Give the man credit — he is as he has always been. Trump is a problem, but he’s not the problem. He is a symptom. The problem is that 63 million Americans voted for him, and support him still, no matter what. They have created a closed system where contrary information can be shrugged off as “fake news.” Science is a lie. Courts are dubious if they rule against you.

    Getting rid of Trump will solve a problem, but not the problem. The problem is people support him and will continue to do so, no matter the cost.

    Read the whole thing.

  131. 131
    gene108 says:


    I am amazed at how far right-wing media – from Fox News, to talk radio, to Christian radio – is going to defend Trump.

    At some point (I hope) the evidence is going to be so irrefutable that Russia interefered in our elections, at many levels, that no sane person will take them seriously again. I know this is wishing for a lot, but I just hope there comes a day, when right-wing media jacks up the crazy to 11 on Whitewater, Shirley Sherrod, etc and the reaction of the rest of the media and public is to ignore them.

  132. 132
    japa21 says:

    @gene108: See last line of quote above. Not gonna happen.

  133. 133
    OzarkHillbilly says:


    no sane person will take them seriously again.

    No sane person takes them seriously now. But that’s not what got us into this mess.

  134. 134
    Brachiator says:

    @Amir Khalid:

    .Douthat is wrong on the facts about as often as Kristol, shares Kristol’s unfamiliarity with logic, and should only be read when you want to be entertained by ignorant self-righteous pomposity.

    That sums it up quite nicely.

  135. 135
    Laura says:

    @NotMax: bet a shiny nickel that not a single host of the Sunday morning chat fests asks Sekalow about his mad skills as a god bothering shakedown artist.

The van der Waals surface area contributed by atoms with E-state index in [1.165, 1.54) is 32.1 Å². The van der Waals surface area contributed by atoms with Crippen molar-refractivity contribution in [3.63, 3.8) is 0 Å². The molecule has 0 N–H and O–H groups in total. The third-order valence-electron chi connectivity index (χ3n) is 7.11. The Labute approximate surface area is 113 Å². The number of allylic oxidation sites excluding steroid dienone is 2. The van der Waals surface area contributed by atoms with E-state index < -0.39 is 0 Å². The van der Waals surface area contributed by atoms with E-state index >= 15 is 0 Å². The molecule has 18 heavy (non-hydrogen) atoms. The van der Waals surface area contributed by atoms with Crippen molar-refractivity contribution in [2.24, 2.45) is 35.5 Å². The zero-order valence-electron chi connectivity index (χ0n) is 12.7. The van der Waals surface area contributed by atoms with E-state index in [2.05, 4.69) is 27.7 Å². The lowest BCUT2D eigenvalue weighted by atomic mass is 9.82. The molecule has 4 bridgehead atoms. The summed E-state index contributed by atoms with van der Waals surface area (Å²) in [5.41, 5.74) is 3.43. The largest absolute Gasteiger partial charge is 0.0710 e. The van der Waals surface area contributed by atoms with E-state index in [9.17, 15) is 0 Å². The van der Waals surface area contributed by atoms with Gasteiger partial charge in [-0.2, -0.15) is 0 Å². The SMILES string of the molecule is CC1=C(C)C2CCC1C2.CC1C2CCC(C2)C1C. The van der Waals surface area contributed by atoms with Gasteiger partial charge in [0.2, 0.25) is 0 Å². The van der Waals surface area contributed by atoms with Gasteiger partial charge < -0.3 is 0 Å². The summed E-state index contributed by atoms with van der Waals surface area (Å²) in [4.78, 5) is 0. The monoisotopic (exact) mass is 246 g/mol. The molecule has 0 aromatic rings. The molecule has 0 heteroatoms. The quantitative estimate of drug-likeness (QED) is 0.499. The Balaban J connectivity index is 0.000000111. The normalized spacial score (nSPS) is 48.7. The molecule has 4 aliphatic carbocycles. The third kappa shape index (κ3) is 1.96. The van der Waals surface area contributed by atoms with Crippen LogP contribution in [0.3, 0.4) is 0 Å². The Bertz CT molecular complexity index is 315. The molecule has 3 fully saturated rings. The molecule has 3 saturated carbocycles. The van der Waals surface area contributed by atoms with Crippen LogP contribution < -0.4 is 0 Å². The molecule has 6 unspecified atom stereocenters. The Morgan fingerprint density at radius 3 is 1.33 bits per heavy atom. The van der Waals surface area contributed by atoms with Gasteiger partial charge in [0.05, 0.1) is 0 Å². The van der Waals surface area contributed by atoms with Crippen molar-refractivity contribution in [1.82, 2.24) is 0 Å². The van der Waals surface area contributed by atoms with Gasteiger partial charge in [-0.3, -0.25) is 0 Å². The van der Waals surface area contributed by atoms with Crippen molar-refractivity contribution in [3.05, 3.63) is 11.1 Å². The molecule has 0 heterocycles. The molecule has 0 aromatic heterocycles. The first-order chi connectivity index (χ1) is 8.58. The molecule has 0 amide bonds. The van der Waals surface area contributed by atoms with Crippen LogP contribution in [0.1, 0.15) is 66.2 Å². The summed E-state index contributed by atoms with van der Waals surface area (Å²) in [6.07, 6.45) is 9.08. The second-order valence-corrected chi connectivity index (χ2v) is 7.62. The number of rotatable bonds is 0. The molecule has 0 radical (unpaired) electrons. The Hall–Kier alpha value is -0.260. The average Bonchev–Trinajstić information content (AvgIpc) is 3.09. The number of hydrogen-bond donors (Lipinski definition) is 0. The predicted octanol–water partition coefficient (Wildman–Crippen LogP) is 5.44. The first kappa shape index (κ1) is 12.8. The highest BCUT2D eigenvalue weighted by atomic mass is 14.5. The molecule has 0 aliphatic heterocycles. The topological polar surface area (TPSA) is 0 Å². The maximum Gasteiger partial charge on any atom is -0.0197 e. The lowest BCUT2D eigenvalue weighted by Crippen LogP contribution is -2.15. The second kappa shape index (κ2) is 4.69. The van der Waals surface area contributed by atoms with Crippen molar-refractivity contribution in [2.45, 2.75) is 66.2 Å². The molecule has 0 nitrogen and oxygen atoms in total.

136. 136
    Amir Khalid says:

    I don’t think you have that right about Douthat replacing Safire. As I recall, it was Kristol he replaced. Kristol was so bad — NYT had to run corrections after his column from the start — that he was booted out after just one year. I guess the paper was scraping the bottom of the barrel when they found Douthat, which must be why they haven’t let him go.

  137. 137
    Ladyraxterinok says:

    @SiubhanDuinne: As entertainment, I used to watch bits of TBN and CBN. I think I saw Sekulow shortly after Pat Robertson started promoting him.

    So I’ve watched Jan Crouch, the ‘new’Jim Bakker, Jack van Impe, John Hagee, etc. It’s a way to see what might become mainstream. Prior to tne 2014 midterms, there were constant notices on TBN programs and in their network announcements to be sure to register and vote. It was a massive GOTV directed to Evangelicals, repeating ad nauseum.

  138. 138
    zhena gogolia says:


    Excellent piece.

  139. 139
    zhena gogolia says:

    @Amir Khalid:

    I thought Douthat preceded Kristol. Too lazy to google.

  140. 140
    Old Broad in California says:

    I enjoyed this tweet from Reebok, of all companies, explaining when it is appropriate to say “you’re in such good shape- beautiful”

  141. 141
    zhena gogolia says: